Our social justice goals for 2018

A new year brings a fresh start and renewed vigour to the fight for justice and human rights. Pivot is looking forward to continuing its advocacy and empowering the communities we serve; but in 2018, we're also individually committed to specific goals that will help uplift those struggling with addiction, homelessness, discrimination, and violence. Please join us in our fight for equality and commit to positive social change.

Darcie Bennett, Director of Strategy

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"My social justice goal for 2018 is to see BC’s Human Rights Code amended to prohibit discrimination and harassment based on social condition. Social condition refers to the position you occupy in society by virtue of your income level, source of income, housing status, or your level of education. Deep poverty and homelessness are real and specific sources of disadvantage in virtually all aspects of life. Discrimination based on social condition exacerbates inherent harms by intensifying social isolation, by making it more difficult for people to make use of public space, and by putting up barriers to low-income housing and supportive services aimed at people living in poverty.  

You can help make a difference by reaching out to your elected representative to make sure they know that British Columbians want our laws to protect people from discrimination based on social condition. You can also stand up for human rights everyday by naming discrimination when you see it in your community."

DJ Larkin, Legal Director

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"In 2018, BC has an incredible opportunity to create inclusive and healthy communities. Part of that means ensuring that shelter, housing, and healthcare services are available to everyone in the province. My wish for 2018 is to create a movement of people saying, “Yes in My Backyard” and refusing to see projects halted by fear and discrimination.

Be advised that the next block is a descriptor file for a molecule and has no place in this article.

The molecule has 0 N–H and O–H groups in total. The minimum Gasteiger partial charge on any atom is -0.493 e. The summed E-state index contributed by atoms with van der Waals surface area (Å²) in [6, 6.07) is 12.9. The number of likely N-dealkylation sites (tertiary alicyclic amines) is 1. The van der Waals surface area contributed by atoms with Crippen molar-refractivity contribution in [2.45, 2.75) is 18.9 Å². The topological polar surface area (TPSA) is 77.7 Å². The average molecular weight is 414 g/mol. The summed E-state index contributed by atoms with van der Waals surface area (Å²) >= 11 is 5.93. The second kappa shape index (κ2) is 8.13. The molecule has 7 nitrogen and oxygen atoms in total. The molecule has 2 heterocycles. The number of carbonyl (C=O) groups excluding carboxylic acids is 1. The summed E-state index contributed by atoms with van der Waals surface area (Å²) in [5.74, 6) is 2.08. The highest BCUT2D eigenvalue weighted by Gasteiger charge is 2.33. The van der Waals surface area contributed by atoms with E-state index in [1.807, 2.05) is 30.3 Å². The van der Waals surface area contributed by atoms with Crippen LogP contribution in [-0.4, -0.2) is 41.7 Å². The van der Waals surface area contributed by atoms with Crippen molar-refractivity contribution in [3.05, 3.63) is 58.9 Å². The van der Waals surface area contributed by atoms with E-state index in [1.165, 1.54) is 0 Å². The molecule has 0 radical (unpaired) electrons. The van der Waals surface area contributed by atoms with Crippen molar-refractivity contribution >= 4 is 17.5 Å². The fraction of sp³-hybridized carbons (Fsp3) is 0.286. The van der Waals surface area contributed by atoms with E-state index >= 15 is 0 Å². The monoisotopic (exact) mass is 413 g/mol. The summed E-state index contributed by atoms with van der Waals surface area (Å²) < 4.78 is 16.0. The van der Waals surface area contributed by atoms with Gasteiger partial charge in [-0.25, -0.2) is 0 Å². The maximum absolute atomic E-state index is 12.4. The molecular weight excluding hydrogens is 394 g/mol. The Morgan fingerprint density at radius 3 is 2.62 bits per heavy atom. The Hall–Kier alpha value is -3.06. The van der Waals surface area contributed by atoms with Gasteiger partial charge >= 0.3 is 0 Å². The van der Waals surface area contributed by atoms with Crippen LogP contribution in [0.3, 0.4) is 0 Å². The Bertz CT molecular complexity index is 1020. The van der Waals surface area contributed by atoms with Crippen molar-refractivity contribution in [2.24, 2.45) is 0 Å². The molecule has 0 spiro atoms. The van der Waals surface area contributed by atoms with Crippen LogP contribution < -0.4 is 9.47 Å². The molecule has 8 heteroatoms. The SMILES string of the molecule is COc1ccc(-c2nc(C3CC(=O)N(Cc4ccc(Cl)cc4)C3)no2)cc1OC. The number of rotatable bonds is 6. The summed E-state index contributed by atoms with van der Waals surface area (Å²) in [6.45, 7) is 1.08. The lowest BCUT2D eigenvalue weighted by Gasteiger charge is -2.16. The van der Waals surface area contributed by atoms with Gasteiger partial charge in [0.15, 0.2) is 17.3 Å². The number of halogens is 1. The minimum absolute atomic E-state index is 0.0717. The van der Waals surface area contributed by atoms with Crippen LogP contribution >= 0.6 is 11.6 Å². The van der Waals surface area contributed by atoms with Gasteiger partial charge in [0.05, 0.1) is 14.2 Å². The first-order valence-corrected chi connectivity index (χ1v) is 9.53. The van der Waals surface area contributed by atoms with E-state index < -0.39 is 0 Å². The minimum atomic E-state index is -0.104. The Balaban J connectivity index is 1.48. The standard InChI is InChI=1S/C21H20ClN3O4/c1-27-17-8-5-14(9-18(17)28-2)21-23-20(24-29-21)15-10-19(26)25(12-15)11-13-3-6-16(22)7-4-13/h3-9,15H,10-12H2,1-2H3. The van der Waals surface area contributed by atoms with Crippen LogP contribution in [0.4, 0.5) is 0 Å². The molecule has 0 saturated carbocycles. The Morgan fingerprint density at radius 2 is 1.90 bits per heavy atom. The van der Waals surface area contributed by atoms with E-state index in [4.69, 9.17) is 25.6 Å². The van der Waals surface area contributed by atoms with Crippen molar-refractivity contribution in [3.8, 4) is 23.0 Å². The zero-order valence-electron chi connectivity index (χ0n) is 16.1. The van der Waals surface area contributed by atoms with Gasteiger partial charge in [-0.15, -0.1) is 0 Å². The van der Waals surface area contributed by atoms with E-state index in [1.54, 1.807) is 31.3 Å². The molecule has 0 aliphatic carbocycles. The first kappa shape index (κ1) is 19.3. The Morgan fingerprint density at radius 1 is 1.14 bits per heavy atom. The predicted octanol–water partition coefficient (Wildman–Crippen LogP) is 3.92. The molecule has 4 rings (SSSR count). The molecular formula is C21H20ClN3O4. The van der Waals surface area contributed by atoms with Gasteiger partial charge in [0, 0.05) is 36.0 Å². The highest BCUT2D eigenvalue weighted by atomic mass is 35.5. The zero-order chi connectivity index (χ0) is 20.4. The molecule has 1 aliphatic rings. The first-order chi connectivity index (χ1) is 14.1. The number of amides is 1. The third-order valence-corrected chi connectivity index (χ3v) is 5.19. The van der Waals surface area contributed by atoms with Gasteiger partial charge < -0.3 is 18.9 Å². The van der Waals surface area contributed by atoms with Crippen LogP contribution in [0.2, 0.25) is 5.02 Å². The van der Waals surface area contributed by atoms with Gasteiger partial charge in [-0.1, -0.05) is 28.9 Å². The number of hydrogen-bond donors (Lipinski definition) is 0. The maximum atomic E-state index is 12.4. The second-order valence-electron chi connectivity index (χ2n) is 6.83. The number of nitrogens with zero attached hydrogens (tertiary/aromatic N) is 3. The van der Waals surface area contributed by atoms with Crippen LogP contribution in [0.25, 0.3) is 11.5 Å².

You can be a key part of that. Attend your local city council meetings to support shelter, housing, and healthcare services for marginalized members of your community, write to your Member of Legislative Assembly to ask for more services for people in need in your neighbourhood, and listen to people experiencing homelessness, poverty, and addiction. They are the experts in what will make a positive difference in their lives."

Housing Justice for all.

Caitlin Shane, Community Engagement Lawyer

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"'Illicit drug overdoses' did not kill 1,208 people in British Columbia this year; bad drug policy did. Under prohibition, drug production, consumption, and availability have all consistently risen, as have drug-related health problems and fatalities. Despite these findings and a federal commitment to treating drug use as a public health issue, Canada’s war on drugs still escalates. This year, I will continue to call on the federal government to commit to a plan for legalizing and regulating illicit drugs. This is the only way that we can begin to tackle the toxic drug supply.

In the interim, we can encourage local police departments and the RCMP to adopt policies of non-enforcement for drug possession. For starters, you can join in the 2nd annual National Day of Action on February 20th to demand better drug policy alongside cities across Canada. Stay tuned for details about Vancouver’s event or contact admin@capud.ca to see how you can help."

 

We hope that the resolutions above will inspire you to take action in your community in a way that is meaningful to you. Whether you’re writing to your elected officials or marching in solidarity at the National Day of Action, your participation and your voice are key to advancing these issues. You can also play an important role by making a gift to Pivot Legal Society today to ensure that we can continue to fight in the courtrooms for justice, equality, and social change.